In all, Clemson programs claimed ACC titles in football and women's soccer (regular season), while men's soccer, women's indoor track & field and men's golf posted second-place finishes. Eight teams (football, men's soccer, women's soccer, men's golf, women's golf, women's tennis, men's basketball, baseball) earned postseason berths as well.


IN THE CLASSROOM

While accomplishing those remarkable feats on the courts and fields, Clemson student-athletes continued to achieve at a remarkable level in the classroom.

The NCAA reported Clemson's most-recent student-athlete graduation success rate at 91 percent, tied for sixth nationally among public schools. GPAs for both the fall (3.02) and spring (3.00) semester set school records, and 53 student-athletes posted perfect 4.0 GPAs in the fall, with 46 achieving the mark in the spring.

A school-record six programs were honored for outstanding achievement in the classroom when the NCAA released its Academic Performance Public Recognition Awards. The baseball, men's basketball, men's cross country, women's cross country, women's golf and volleyball programs each earned recognition among programs ranked in the top-10 percent of their sport nationally in the eligibility, graduation and retention metric.

Most importantly, 195 student athletes earned their diploma at August, December and May graduations.


FACILITIES

The 2016-17 academic year saw a slew of new capital projects come to life, including the rebuilt Littlejohn Coliseum and Allen N. Reeves Football Complex.

Littlejohn Coliseum, originally built in 1968, reopened in October after a complete $63.5 million renovation, creating a new fan experience, including a newly configured seating bowl, expanded portals that allows for a more accessible in-game atmosphere from the concourse level, the nation's largest center-hung, curved videoboard and ribbon boards atop each portal in the seating area. Premium amenities now include the Coliseum Club and courtside club seating areas.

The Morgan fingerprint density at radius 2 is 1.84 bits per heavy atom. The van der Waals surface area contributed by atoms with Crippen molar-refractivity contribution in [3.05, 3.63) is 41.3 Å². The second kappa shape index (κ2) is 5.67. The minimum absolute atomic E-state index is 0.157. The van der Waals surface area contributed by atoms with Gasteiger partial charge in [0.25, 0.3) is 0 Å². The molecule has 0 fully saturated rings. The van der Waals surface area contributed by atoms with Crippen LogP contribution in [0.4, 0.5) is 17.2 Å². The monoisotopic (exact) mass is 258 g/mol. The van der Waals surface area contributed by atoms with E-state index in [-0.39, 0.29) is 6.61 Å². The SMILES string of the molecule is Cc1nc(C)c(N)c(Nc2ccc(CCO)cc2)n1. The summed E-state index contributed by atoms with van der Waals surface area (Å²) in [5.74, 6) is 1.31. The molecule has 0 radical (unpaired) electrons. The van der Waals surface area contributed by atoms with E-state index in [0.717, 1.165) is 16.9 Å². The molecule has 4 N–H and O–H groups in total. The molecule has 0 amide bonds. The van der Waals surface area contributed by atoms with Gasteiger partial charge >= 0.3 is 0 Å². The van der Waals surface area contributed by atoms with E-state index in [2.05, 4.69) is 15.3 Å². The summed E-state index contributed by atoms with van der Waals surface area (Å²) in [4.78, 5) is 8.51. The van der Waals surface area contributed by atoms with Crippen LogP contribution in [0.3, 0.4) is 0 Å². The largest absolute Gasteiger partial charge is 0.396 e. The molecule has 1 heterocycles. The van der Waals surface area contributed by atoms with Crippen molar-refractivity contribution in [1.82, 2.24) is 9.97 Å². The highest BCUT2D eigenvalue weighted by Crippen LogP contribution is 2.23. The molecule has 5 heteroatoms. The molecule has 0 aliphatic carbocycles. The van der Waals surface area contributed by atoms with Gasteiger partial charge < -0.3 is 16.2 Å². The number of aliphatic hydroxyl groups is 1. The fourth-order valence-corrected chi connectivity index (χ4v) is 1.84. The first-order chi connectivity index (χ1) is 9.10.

Additionally, the Swann Pavilion was opened and now serves as the new everyday home of the men's and women's basketball programs. The operations complex and practice facility connected to the arena features state-of-the-art locker rooms, weight and training areas and new expanded locker rooms and recruiting lounges.

In February, the football program moved into the Allen N. Reeves Football Complex. Designed to support the day-to-day activities of players, coaches and staff, the new complex further elevates Clemson's football program and promotes the recruitment, training and development of student-athletes.

The state-of-the-art building is more than 140,000 square feet and adjoins the indoor practice facility and outdoor practice fields, consolidating Clemson's football operations into one complex. It is the largest, most programmatically-inclusive, football-specific training facility in the nation.

Knowing that this facility will serve as a home away from home for many players and coaches, the project provides unparalleled amenities that enable student-athletes to train, study and unwind. Features include 1.5 acres of outdoor leisure and entertainment space in addition to training, weight equipment, technology and hydrotherapy.